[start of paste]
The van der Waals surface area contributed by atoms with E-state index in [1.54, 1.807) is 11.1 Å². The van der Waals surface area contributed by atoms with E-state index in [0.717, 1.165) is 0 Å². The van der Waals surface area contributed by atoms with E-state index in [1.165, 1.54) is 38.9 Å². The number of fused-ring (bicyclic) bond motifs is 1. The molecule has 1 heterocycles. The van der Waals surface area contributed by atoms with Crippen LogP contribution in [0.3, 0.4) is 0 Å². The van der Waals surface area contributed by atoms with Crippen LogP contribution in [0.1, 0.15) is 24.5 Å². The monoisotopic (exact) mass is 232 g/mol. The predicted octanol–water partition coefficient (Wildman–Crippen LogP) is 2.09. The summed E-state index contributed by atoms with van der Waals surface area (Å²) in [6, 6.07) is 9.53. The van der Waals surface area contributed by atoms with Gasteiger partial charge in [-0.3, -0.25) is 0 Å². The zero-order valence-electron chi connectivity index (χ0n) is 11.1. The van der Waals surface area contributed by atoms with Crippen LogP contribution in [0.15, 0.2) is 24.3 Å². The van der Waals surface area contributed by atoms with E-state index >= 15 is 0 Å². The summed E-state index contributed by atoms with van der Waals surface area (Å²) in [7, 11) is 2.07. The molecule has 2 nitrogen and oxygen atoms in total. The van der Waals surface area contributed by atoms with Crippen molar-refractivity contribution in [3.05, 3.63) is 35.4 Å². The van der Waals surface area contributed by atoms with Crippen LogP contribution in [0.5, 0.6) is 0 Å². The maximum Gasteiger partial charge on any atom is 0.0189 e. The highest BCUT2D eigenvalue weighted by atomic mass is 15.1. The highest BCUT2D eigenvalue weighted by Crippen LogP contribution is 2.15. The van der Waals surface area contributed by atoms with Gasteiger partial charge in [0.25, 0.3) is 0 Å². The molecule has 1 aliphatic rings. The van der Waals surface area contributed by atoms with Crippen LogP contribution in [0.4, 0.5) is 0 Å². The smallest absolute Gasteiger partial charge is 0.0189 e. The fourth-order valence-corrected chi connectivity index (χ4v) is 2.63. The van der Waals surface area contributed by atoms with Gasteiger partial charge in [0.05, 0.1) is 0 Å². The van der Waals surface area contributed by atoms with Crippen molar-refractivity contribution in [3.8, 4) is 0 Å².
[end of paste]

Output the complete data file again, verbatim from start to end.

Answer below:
The van der Waals surface area contributed by atoms with E-state index in [1.54, 1.807) is 11.1 Å². The van der Waals surface area contributed by atoms with E-state index in [0.717, 1.165) is 0 Å². The van der Waals surface area contributed by atoms with E-state index in [1.165, 1.54) is 38.9 Å². The number of fused-ring (bicyclic) bond motifs is 1. The molecule has 1 heterocycles. The van der Waals surface area contributed by atoms with Crippen LogP contribution in [0.3, 0.4) is 0 Å². The van der Waals surface area contributed by atoms with Crippen LogP contribution in [0.1, 0.15) is 24.5 Å². The monoisotopic (exact) mass is 232 g/mol. The predicted octanol–water partition coefficient (Wildman–Crippen LogP) is 2.09. The summed E-state index contributed by atoms with van der Waals surface area (Å²) in [6, 6.07) is 9.53. The van der Waals surface area contributed by atoms with Gasteiger partial charge in [-0.3, -0.25) is 0 Å². The zero-order valence-electron chi connectivity index (χ0n) is 11.1. The van der Waals surface area contributed by atoms with Crippen LogP contribution in [0.15, 0.2) is 24.3 Å². The van der Waals surface area contributed by atoms with E-state index >= 15 is 0 Å². The summed E-state index contributed by atoms with van der Waals surface area (Å²) in [7, 11) is 2.07. The molecule has 2 nitrogen and oxygen atoms in total. The van der Waals surface area contributed by atoms with Crippen molar-refractivity contribution in [3.05, 3.63) is 35.4 Å². The van der Waals surface area contributed by atoms with Crippen LogP contribution in [0.5, 0.6) is 0 Å². The maximum Gasteiger partial charge on any atom is 0.0189 e. The highest BCUT2D eigenvalue weighted by atomic mass is 15.1. The highest BCUT2D eigenvalue weighted by Crippen LogP contribution is 2.15. The van der Waals surface area contributed by atoms with Gasteiger partial charge in [0.25, 0.3) is 0 Å². The molecule has 1 aliphatic rings. The van der Waals surface area contributed by atoms with Crippen LogP contribution in [0.4, 0.5) is 0 Å². The smallest absolute Gasteiger partial charge is 0.0189 e. The fourth-order valence-corrected chi connectivity index (χ4v) is 2.63. The van der Waals surface area contributed by atoms with Gasteiger partial charge in [0.05, 0.1) is 0 Å². The van der Waals surface area contributed by atoms with Crippen molar-refractivity contribution in [3.8, 4) is 0 Å².